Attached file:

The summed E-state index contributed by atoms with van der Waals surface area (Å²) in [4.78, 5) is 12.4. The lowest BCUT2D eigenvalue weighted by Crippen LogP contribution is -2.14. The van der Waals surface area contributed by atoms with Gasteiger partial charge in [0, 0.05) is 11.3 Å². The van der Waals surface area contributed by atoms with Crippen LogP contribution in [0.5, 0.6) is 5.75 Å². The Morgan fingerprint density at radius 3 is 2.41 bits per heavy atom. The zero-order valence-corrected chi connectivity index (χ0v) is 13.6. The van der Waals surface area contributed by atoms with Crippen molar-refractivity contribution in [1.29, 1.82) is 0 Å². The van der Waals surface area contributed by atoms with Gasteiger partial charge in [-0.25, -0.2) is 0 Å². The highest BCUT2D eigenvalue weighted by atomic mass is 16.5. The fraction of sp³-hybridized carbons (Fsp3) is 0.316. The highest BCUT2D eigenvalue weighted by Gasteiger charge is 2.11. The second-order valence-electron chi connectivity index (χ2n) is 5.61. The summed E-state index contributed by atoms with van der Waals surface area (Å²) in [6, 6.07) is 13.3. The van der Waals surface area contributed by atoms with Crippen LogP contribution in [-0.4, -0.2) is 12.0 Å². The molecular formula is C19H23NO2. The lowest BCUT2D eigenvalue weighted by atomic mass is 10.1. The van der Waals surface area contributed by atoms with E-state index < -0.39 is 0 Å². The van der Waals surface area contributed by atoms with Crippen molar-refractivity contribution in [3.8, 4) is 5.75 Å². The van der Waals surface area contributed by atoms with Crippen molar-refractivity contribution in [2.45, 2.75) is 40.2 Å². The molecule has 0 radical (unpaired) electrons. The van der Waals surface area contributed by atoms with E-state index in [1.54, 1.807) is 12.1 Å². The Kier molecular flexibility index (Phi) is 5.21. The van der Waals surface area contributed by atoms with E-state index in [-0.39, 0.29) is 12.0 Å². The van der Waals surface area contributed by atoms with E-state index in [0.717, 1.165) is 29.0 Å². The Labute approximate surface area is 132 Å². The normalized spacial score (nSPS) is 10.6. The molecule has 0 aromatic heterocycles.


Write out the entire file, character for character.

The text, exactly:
The summed E-state index contributed by atoms with van der Waals surface area (Å²) in [4.78, 5) is 12.4. The lowest BCUT2D eigenvalue weighted by Crippen LogP contribution is -2.14. The van der Waals surface area contributed by atoms with Gasteiger partial charge in [0, 0.05) is 11.3 Å². The van der Waals surface area contributed by atoms with Crippen LogP contribution in [0.5, 0.6) is 5.75 Å². The Morgan fingerprint density at radius 3 is 2.41 bits per heavy atom. The zero-order valence-corrected chi connectivity index (χ0v) is 13.6. The van der Waals surface area contributed by atoms with Crippen molar-refractivity contribution in [1.29, 1.82) is 0 Å². The van der Waals surface area contributed by atoms with Gasteiger partial charge in [-0.25, -0.2) is 0 Å². The highest BCUT2D eigenvalue weighted by atomic mass is 16.5. The fraction of sp³-hybridized carbons (Fsp3) is 0.316. The highest BCUT2D eigenvalue weighted by Gasteiger charge is 2.11. The second-order valence-electron chi connectivity index (χ2n) is 5.61. The summed E-state index contributed by atoms with van der Waals surface area (Å²) in [6, 6.07) is 13.3. The van der Waals surface area contributed by atoms with Crippen LogP contribution in [-0.4, -0.2) is 12.0 Å². The molecular formula is C19H23NO2. The lowest BCUT2D eigenvalue weighted by atomic mass is 10.1. The van der Waals surface area contributed by atoms with E-state index < -0.39 is 0 Å². The van der Waals surface area contributed by atoms with Crippen molar-refractivity contribution in [3.8, 4) is 5.75 Å². The van der Waals surface area contributed by atoms with Crippen molar-refractivity contribution in [2.45, 2.75) is 40.2 Å². The molecule has 0 radical (unpaired) electrons. The van der Waals surface area contributed by atoms with E-state index in [1.54, 1.807) is 12.1 Å². The Kier molecular flexibility index (Phi) is 5.21. The van der Waals surface area contributed by atoms with E-state index in [-0.39, 0.29) is 12.0 Å². The van der Waals surface area contributed by atoms with E-state index in [0.717, 1.165) is 29.0 Å². The Labute approximate surface area is 132 Å². The normalized spacial score (nSPS) is 10.6. The molecule has 0 aromatic heterocycles.